The parties involved adhered to the terms of the Preliminary Approval Order.*fn6 On March 8, 2011, Equifax submitted a Proof of Mailing of Settlement Notice, ECF No. 127; see also Preliminary Approval Order ¶ 11.*fn7 On March 9, 2011, lead class counsel filed a list of all persons who timely opted out of the settlement class. Certification/Declaration of Class Counsel Regarding Opt-Outs, ECF No. 128; see also Preliminary Approval Order ¶ 12. Lead class counsel supplemented this list on March 28, 2011. Supplemental Certification/Declaration of Class Counsel Regarding Opt-Outs, ECF No. 134. On March 18, 2011, lead class counsel submitted a list of all persons who timely objected to the settlement. Certification/Declaration of Class Counsel Regarding Objections, ECF No. 130; see also Preliminary Approval Order ¶ 14.

In the end, the claims administrator mailed 40,806 notices; 2,282 were returned as undeliverable, but 115 had a forwarding address and were remailed. Proof of Mailing of Settlement Notice ¶ 5. Seven class members requested exclusion from the settlement, and two class members objected. Praecipe to Substitute List of Opt-Outs, ECF No. 135; Certification/Declaration of Class Counsel Regarding Objections. Thomas J. Fieger, Jr.‟s objection contained no specificity. Mem. Supp. Mot. Final Approval 17 n.13; Hr‟g Tr. 5-7, ECF No. 137. Jeffrey Lichtenstein, on the other hand, submitted a brief letter to the court. Notice of Objection to Settlement, ECF No. 126.

On March 29, 2011, I held a fairness hearing, during which I received the testimony from Abraham C. Reich on the subject of attorney‟s fees. No objectors appeared in court.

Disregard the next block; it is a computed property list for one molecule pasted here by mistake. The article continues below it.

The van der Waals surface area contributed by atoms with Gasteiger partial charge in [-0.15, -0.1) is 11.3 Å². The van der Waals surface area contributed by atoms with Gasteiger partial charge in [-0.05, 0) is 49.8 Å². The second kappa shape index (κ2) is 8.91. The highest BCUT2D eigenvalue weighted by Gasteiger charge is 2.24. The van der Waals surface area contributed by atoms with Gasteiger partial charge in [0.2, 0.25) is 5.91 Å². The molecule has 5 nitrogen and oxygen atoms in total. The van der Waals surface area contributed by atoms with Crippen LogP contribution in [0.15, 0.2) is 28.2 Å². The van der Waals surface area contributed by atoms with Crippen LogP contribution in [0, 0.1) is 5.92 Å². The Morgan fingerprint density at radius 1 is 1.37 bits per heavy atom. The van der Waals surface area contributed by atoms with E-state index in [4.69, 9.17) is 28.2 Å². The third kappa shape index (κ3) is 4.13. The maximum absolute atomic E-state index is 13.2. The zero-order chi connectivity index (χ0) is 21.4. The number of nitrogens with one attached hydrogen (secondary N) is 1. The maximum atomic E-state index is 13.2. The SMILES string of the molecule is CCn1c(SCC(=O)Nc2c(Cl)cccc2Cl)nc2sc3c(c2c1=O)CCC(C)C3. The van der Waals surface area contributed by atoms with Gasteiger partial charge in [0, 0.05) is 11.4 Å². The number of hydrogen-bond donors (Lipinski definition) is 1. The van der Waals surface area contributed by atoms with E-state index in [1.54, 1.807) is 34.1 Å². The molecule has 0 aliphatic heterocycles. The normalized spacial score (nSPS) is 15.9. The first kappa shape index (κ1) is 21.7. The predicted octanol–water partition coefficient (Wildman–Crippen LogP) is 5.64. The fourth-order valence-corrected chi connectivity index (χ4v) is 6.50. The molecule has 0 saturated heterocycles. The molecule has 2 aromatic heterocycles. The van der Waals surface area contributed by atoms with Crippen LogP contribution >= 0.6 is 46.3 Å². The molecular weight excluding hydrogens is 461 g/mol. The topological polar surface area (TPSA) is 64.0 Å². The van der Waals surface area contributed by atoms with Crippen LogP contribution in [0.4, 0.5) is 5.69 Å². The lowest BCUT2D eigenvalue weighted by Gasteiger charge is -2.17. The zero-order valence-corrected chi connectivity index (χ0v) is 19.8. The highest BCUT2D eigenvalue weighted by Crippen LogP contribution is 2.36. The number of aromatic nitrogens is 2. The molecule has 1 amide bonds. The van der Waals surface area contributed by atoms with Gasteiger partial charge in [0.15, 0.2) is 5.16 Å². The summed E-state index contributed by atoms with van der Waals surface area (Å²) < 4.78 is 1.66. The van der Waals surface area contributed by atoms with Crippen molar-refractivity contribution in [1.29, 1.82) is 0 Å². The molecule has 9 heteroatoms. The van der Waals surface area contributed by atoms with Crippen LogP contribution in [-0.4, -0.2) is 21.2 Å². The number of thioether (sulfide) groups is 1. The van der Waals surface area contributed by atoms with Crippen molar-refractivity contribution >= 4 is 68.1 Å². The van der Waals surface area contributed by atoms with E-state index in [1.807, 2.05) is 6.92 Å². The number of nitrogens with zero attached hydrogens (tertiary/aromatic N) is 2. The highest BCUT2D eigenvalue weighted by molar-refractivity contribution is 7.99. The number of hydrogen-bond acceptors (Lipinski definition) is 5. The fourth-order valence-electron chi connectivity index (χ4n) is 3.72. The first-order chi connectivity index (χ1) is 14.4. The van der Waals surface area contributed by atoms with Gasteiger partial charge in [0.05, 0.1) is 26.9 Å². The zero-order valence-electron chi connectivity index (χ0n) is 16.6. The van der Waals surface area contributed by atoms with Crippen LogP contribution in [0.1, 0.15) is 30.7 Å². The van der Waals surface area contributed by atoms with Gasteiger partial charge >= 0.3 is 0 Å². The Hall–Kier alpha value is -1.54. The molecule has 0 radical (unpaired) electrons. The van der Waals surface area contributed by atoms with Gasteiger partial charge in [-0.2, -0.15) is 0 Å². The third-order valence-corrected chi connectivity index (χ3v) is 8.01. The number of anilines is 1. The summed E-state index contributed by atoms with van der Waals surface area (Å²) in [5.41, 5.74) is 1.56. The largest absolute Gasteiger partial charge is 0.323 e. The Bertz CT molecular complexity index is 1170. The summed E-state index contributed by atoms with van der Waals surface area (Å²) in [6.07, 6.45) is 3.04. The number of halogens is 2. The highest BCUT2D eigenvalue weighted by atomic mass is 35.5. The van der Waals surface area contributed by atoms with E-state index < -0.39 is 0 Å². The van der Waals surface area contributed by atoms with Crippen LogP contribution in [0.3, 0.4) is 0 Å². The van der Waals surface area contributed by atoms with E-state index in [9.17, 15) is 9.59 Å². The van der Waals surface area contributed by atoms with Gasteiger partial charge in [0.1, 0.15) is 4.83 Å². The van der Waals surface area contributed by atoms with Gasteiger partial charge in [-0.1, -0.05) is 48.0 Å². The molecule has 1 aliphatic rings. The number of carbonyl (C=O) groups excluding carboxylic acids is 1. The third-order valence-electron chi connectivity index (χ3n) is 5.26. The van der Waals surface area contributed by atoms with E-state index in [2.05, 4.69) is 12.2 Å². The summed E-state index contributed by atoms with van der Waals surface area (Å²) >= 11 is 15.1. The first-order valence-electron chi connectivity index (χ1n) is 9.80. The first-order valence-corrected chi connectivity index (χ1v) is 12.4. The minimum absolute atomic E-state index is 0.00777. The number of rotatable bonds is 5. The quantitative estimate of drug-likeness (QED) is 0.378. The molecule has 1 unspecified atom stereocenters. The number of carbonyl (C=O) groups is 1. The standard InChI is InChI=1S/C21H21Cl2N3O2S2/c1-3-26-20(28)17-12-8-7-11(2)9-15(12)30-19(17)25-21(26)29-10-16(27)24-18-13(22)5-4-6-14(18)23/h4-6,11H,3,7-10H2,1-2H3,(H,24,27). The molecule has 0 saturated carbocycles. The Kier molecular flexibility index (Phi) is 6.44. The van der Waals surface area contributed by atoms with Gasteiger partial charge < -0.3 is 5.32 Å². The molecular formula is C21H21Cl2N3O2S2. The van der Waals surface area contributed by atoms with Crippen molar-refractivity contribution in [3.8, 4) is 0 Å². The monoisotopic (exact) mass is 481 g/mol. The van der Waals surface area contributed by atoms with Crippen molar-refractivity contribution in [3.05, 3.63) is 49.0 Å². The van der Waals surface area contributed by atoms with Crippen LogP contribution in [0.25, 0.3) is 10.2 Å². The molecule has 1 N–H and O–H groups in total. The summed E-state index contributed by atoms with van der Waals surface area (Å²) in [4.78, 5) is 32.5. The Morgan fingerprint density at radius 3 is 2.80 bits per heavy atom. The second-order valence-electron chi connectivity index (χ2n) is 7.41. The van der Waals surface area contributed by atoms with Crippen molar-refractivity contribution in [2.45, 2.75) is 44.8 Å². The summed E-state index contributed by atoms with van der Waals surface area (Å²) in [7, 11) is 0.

III.Discussion

Having reviewed all of the materials submitted by the parties in connection with this settlement, and following the March 29, 2011 final fairness hearing, I will grant Plaintiffs‟ Motions for Final Approval of Class Action Settlement, and for Award of Attorney‟s Fees and Costs and Award to Representative Plaintiffs. I will certify the class; find the settlement to be fair, reasonable, and adequate; approve the awards to the attorneys and named Plaintiffs; and enter a final judgment dismissing the case pursuant to the terms of the parties‟ agreement.

A.Class Certification

Plaintiffs ask that I certify the following class:

All persons in the Commonwealths of Pennsylvania and Virginia and the State of New Jersey, who were sent the letter at issue in this litigation by Equifax that contained language substantially similar to the letter attached to the complaint filed in the Chakejian Action, beginning September 28, 2005 for Pennsylvania Class Members, March 21, 2006 for New Jersey Class Members and February 26, 2008 for Virginia Class Members through June 6, 2010, seeking statutory damages only for an alleged willful violation of 15 U.S.C. § 1681i(a)(6)(B)(iii) and 15 U.S.C. § 1681i(a)(6)(A).

To prevail on a motion for class certification, a plaintiff must satisfy all of the requirements of Federal Rule of Civil Procedure 23(a) and the requirements of one of the subsections of Rule 23(b). In re Prudential Ins. Co. Am. Sales Practice Litig., 148 F.3d 283, 309 (3d Cir. 1998). The four requirements of Rule 23(a) are:

(1) the class is so numerous that joinder of all members is impracticable [numerosity];

(2) there are questions of law or fact common to the class [commonality];

(3) the claims or defenses of the representative parties are typical of the claims or defenses of the class [typicality]; and

(4) the representative parties will fairly and adequately protect the interests of the class [adequacy].

Fed. R. Civ. P. 23(a). Plaintiffs seek certification under Rule 23(b)(3), which adds the requirements that "the questions of law or fact common to class members predominate over any questions affecting only individual members [predominance], and that a class action is superior to other available methods for fairly and ...